“If anything, I feel like it’s over-cautious, but I guess that's better than being under-cautious,” said Zuri Mabrey-Wakefield, a first-year student at Barnard College. “Beyond classes, there’s not much that’s cancelled or changed in campus life.”

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Mabrey-Wakefield further described the sentiment on campus as “a little weird.”

“We just got the email a couple of minutes ago,” she said. “A lot of people were heard on the phone with their parents and loved ones, but then I think that gave way to kind of a levity and a joking mood, almost. There immediately were jokes going around about how there [was] a mass exodus staged at the library when the email came out.”

On Saturday, The Stanford Daily reported that Stanford University cancelled “all in-person class meetings for the last two weeks of winter quarter.” The announcement shortly followed a notice that a faculty member in the Stanford School of Medicine had tested positive for coronavirus. While the school is now conducting all classes online, sources noted to the ‘Prince’ that each professor will be given discretion with regard to the manner in which they continue work.

“I can’t think of anything else they could do better,” said Brendan McLaughlin, a first-year student at Stanford.

Stanford Provost Persis Drell announced in an email on Friday that “Stanford has two undergraduate students in self-isolation after possible exposure to COVID-19.”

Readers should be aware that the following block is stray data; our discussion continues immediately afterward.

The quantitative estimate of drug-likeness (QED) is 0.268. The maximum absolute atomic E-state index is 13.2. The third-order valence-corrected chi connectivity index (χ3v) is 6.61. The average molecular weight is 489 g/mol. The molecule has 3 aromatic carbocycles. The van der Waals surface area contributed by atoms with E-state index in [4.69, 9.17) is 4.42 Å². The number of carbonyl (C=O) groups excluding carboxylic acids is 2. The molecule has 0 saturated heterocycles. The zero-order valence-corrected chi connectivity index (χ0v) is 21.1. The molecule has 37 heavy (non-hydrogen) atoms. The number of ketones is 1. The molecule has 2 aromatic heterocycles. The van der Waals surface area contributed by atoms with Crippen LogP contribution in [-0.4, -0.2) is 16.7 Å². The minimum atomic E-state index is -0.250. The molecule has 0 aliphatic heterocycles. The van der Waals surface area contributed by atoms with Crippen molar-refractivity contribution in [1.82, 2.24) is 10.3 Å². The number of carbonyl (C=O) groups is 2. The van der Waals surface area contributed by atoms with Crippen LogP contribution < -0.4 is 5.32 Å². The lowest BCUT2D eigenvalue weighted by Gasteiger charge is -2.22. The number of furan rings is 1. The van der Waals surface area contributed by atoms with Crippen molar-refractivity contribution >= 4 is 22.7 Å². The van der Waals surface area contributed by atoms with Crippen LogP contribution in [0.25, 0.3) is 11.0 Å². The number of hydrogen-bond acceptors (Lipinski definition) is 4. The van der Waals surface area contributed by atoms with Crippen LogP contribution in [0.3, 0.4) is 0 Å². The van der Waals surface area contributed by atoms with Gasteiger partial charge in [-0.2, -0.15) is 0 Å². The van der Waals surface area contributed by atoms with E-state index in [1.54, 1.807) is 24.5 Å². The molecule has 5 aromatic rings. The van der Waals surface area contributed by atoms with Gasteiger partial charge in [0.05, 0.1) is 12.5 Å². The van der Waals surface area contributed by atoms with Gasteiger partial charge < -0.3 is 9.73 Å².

“It would be very difficult to control the spread of the virus on campus and, since there are concerns that it is present in the student body, I think it makes sense to let people leave if they want to,” said Jenna Mansueto, a first-year student at Stanford.

Mansueto further noted that the notice of the undergraduates in self-isolation, combined with the knowledge that classes are going to be conducted online, prompted a number of students to leave swiftly.

“A lot of people have left already,” she explained. “Some people left within hours of getting the email. It seems like some people are moving out, not just taking stuff for three weeks. I saw people taking their [digital] monitors out of their rooms. It looks like they’re not going to be back for a long time.”

According to The New York Times, as of Sunday evening, “the coronavirus outbreak has sickened more than 109,900 people,” including at least 545 confirmed cases, and 22 deaths, in the United States.

Washington leads the nation with 141 confirmed cases while California and New York, home to Stanford and Columbia respectively, follow with 111 and 106. One person in California has died from the virus, while New York has not seen any deaths.

In response to the outbreak, California, New York, Washington, Florida, Kentucky, Utah, Maryland, and Oregon have declared states of emergency.

As of Sunday evening, New Jersey has not declared a state of emergency, nor has the state witnessed any fatalities as a consequence of COVID-19.